Regional airport considers $100M expansion
With a new master plan, the Waterloo airport has the potential to put anywhere from $5 million to over $100 million into its facilities and services.
The master plan, which provides a set of recommendations for future airport development, allows the region to invest money to accommodate the citizens of the area. According to a regional report on the master plan, there are four potential options.
The status quo would allow the airport to remain as it is, but improve the condition of the terminals and runways. The high-growth option, which is the highest possible option, could see the airport become a feeder to Pearson Airport in Toronto.
According to Chris Wood, general manager of the Waterloo airport, nothing is set for how much the project will cost. “We’re just really trying to figure out what we want to do with the airport for the next 20 years,” he said. “A couple of the options are to grow and expand and one of the options is to stay the same.”
The decision for what will happen to the airport will come from the regional council and consultation with the general public in the Region of Waterloo. A public consultation was held at the Waterloo Region Museum last Thursday.
Sean Strickland, a councillor for the Region of Waterloo, said that the investment looks at a number of issues, including noise around the area in Breslau.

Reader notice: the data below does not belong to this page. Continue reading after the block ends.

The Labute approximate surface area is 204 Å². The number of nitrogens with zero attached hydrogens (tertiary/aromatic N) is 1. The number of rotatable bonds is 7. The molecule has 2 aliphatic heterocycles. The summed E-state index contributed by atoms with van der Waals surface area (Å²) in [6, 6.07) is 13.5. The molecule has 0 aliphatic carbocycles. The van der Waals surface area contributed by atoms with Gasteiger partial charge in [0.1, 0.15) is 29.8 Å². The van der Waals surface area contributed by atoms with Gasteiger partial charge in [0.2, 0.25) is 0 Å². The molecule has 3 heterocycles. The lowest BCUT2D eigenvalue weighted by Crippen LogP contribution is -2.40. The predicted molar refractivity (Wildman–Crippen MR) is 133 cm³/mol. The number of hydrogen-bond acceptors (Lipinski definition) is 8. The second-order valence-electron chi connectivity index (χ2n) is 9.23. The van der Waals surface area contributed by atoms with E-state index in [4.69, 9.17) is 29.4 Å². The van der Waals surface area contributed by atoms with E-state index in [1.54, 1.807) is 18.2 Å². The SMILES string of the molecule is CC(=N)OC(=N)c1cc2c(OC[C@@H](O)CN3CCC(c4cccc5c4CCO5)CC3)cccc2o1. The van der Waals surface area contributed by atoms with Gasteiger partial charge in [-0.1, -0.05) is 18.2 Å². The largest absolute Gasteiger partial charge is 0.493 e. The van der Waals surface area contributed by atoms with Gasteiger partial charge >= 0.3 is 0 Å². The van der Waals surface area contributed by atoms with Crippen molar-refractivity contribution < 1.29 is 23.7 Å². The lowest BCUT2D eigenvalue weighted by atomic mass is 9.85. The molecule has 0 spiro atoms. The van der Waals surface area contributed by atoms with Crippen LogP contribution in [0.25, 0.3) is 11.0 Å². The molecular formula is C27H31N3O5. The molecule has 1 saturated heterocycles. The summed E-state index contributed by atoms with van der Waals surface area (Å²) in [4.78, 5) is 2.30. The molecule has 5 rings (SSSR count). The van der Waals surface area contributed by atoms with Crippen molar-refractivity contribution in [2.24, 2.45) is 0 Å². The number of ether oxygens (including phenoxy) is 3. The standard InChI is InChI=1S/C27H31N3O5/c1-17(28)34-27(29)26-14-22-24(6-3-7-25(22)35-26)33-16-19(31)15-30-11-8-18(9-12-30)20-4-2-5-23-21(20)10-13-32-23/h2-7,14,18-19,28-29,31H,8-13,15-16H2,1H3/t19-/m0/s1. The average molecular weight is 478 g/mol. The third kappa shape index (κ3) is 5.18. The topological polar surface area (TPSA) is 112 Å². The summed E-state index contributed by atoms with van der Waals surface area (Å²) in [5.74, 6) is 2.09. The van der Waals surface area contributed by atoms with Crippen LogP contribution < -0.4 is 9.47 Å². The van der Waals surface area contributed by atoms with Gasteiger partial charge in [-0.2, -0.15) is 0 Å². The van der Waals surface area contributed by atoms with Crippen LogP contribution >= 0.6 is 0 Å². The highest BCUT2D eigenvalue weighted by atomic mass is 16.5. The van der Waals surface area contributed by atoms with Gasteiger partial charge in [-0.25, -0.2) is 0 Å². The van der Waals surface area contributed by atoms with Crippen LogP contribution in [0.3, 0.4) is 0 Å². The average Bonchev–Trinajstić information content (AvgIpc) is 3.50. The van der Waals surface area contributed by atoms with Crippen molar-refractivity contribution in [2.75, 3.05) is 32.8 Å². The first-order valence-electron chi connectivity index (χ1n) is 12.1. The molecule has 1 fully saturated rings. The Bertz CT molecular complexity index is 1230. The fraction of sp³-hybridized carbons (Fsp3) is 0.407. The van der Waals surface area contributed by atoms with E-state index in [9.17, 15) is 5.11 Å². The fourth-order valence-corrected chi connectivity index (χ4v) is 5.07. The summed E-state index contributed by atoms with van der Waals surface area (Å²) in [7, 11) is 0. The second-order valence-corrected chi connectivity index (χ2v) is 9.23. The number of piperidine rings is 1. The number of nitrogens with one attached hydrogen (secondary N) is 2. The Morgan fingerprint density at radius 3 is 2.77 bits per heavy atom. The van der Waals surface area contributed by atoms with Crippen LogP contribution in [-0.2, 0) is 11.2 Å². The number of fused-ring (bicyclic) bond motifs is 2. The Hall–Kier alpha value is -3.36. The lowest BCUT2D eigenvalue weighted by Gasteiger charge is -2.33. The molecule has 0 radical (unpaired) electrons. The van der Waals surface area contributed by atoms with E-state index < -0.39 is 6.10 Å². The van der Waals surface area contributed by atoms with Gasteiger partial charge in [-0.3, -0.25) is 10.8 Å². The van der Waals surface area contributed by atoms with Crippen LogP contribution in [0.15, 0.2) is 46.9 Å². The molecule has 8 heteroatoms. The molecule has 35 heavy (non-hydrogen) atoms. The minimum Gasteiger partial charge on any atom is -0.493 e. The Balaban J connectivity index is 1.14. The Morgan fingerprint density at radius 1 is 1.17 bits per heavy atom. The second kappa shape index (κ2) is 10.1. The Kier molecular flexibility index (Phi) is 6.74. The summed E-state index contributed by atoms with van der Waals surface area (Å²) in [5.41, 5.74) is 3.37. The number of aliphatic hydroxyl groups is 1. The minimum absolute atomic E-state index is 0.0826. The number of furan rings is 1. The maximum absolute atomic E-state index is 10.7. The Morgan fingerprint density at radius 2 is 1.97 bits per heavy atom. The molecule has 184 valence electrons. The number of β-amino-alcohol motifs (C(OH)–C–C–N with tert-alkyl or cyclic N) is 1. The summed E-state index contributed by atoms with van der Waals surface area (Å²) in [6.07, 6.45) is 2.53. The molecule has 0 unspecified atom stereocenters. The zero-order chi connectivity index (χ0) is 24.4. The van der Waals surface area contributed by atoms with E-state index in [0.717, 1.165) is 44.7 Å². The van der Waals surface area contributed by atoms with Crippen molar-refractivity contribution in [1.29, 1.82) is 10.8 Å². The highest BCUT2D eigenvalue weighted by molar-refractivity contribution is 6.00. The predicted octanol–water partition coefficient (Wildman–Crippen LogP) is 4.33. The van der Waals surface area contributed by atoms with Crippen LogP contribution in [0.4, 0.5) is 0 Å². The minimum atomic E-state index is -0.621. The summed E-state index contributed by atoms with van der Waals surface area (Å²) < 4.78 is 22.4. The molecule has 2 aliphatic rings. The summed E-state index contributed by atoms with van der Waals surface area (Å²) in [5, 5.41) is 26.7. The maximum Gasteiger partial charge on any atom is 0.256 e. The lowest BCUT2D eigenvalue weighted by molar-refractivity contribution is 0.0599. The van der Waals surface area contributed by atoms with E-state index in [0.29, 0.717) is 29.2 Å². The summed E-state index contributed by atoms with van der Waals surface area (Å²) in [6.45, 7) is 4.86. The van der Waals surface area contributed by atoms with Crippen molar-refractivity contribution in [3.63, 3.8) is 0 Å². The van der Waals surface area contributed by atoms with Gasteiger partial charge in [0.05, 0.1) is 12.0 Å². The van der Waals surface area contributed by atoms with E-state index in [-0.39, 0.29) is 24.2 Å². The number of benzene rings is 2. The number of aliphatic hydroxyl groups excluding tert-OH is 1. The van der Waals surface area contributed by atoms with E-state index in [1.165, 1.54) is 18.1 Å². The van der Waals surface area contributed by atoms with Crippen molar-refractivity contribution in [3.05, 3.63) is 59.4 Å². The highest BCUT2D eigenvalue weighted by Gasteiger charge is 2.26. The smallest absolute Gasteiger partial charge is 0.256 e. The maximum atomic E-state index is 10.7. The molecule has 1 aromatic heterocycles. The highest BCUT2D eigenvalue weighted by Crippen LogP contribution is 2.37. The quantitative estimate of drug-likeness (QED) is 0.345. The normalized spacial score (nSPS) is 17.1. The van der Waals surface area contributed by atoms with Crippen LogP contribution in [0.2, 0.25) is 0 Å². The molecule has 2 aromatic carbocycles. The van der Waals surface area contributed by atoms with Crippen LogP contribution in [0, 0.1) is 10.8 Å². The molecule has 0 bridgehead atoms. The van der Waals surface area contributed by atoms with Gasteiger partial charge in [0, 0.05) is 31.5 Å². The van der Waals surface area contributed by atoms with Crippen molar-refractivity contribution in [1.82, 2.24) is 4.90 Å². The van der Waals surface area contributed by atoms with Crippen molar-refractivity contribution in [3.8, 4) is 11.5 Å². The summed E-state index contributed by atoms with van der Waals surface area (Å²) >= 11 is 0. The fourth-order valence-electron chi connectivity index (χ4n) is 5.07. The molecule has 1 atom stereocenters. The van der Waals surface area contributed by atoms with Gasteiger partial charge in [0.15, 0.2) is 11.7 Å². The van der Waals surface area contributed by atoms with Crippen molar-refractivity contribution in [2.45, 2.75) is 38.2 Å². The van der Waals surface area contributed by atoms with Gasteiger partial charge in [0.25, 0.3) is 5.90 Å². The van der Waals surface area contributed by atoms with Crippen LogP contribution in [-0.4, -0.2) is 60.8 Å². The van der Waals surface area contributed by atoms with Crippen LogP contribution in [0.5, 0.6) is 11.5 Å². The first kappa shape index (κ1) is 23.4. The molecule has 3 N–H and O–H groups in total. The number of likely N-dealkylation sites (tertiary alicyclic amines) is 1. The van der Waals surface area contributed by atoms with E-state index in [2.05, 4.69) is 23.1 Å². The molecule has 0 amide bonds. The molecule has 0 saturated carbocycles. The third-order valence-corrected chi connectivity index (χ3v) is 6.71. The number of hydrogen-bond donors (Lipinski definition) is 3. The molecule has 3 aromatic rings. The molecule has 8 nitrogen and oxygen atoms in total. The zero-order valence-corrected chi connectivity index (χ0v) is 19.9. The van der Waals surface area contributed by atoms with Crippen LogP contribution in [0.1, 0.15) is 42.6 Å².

“Actually, if we expand the airport, it will be less noisy because it means we’ll be able to extend the runways and the flights will be able to fly higher, longer,” Strickland said. “[This] would decrease the noise level for the neighbours,” Strickland explained.
Additionally, Strickland said that the airport currently has a subsidy of over $6 million for taxpayers in the Region of Waterloo. He also said that the citizens and the council need to decide if they want to continue to pay into it for the next 20 years.
“The [current] status quo option is costing taxpayers six million bucks a year. It runs a taxpayers subsidy of $6 million a year and you have airports in London, Ontario and Hamilton, which generate net revenue back into the municipality.”
“So, from my perspective, we need to look at how much does it cost to run the airport and how much is the public willing to continue to subsidize it?” he added.
On Feb. 6, regional councilors presented the four options to the public at an information session. However, Wood emphasized that a decision on what to do with the airport has not been reached and that the region is still in the planning phase. “We’re just trying to come up with a plan of what potentially to do with the airport,” Wood said. “No decision has been made, so there are no expansion plans.”
However, Strickland shared that he believes the airport should be invested in to grow the economy in the region.
“I think we should grow the airport,” he said. “It’s a great asset and a great economic development tool. We should grow it and operate it on a break-even basis. There’s no reason to be subsidizing it for $6 million a year.”
Strickland said the council is hoping to have a decision in April or May of this year, but no timeline has been given for when development could begin if a larger plan is chosen.
“It’s complex,” Strickland warned. “… There are lots of different variables for the public to consider and ultimately for the council to weigh in on when we make our final decision.”